NBC’s own Rick Chandler has a fortified compound in the environs around Lake Tahoe, and each July he goes to the American Century Golf Celebrity Golf Championship. Jamie Moyer is there this year, and Rick talked to him. What’s the plan, Old Man Moyer?
“I’m not retired, I’m not retired. I’m just kind of laying in the weeds and just trying to figure out what’s going on,” Moyer said. “I’m just going to step back after the season and assess what’s going on, and see how I feel and go from there.
That’s the thing about baseball. Very rarely does it allow you to decide when you’re retired. It decides for you, and it seems that after about ten more years than anyone else gets in the game, it has decided that Moyer is retired. But hey, if he wants to try again he’s more than welcome. Everyone likes Jamie Moyer.
Especially David Justice, if the anecdote Moyer tells Rick is to be believed. Go check it out. I think it calls for someone to run a tracer on it to see if it really happened, but I want it to be true.
The Astros’ bullpen did yeoman’s work in place of the injured Dallas Keuchel on Monday against the Tigers. Keuchel is temporarily sidelined with a pinched nerve in his neck.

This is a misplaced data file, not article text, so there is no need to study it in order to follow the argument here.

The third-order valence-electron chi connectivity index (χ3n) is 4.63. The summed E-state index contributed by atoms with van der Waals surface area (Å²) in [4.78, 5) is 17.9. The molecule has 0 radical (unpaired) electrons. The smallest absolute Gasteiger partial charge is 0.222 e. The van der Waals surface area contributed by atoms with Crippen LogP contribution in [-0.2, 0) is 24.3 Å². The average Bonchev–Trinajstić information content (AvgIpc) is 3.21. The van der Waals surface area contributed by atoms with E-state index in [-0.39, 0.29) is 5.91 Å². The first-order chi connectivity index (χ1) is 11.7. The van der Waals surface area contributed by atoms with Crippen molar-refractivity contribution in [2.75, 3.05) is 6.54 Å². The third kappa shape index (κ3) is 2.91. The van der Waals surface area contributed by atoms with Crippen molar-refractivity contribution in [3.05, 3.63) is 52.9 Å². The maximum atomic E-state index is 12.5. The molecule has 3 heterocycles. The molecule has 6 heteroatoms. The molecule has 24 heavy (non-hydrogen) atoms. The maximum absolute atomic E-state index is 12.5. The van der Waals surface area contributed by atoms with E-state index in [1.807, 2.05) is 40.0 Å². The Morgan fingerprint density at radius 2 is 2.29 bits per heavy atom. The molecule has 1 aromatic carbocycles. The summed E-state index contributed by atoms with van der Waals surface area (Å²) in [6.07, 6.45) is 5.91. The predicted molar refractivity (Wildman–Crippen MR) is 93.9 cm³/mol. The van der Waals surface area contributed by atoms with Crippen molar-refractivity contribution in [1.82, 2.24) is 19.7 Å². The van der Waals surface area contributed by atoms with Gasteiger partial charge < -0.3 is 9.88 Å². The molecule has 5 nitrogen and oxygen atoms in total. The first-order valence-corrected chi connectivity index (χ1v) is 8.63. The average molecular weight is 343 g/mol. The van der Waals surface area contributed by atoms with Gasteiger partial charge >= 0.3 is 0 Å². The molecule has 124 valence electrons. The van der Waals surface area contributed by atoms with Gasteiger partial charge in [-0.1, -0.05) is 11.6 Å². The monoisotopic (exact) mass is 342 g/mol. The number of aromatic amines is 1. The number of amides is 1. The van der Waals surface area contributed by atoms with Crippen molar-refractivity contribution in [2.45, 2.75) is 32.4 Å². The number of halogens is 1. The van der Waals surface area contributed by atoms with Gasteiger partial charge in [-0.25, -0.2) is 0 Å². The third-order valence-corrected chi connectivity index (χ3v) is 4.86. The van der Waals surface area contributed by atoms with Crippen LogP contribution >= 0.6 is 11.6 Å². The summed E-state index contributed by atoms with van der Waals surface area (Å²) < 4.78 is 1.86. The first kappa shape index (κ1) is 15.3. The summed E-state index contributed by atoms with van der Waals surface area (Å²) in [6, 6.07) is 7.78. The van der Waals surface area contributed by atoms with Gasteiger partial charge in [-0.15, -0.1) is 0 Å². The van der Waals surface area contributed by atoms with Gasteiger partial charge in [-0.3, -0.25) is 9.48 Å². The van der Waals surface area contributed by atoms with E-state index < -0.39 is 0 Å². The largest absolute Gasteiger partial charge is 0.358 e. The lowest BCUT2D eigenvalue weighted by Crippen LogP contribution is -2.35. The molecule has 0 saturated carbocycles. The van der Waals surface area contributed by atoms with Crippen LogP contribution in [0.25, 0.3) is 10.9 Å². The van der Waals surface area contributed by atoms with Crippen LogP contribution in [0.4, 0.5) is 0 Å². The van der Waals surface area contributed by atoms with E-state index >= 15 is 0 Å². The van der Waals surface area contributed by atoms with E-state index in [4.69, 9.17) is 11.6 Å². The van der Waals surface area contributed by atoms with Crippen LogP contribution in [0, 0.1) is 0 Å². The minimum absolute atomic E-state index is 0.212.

Brad Peacock made the spot start, limiting the Tigers to one hit and two walks with eight strikeouts over 4 1/3 innings. Chris Devenski took over with one out in the fifth, finishing out that inning as well as the sixth and seventh, facing the minimum. Will Harris pitched a perfect eighth and Ken Giles closed out the 1-0 victory in the ninth. Devenski, Harris, and Giles each had two strikeouts.
The Astros scored their only run in the bottom of the first inning as George Springer drew a leadoff walk, then scored on Jose Altuve‘s one-out double. Tigers starter Brad Fulmer pitched well enough to win on most days, giving up the lone run in seven frames.
After Monday’s win, the Astros became the first team to reach 30 wins, sitting on a 30-15 record. With a +55 run differential, even their expected record matches up with their actual record.
Braves second baseman Brandon Phillips became the 337th player in baseball history to hit 200 career home runs, driving a solo home run to left-center field during Monday night’s home game against the Pirates. Phillips is the 14th second baseman (who played a min. of 75 percent of his career games at the position) to rack up at least 200 career home runs.
Phillips, 35, entered Monday’s action batting .290/.345/.405 with two home runs and 12 RBI in 142 plate appearances. If he’s anything, he’s consistent, as he finished with an adjusted OPS between 90-99 (100 is average) every year between 2012-16 and it was sitting at 97 coming into Monday.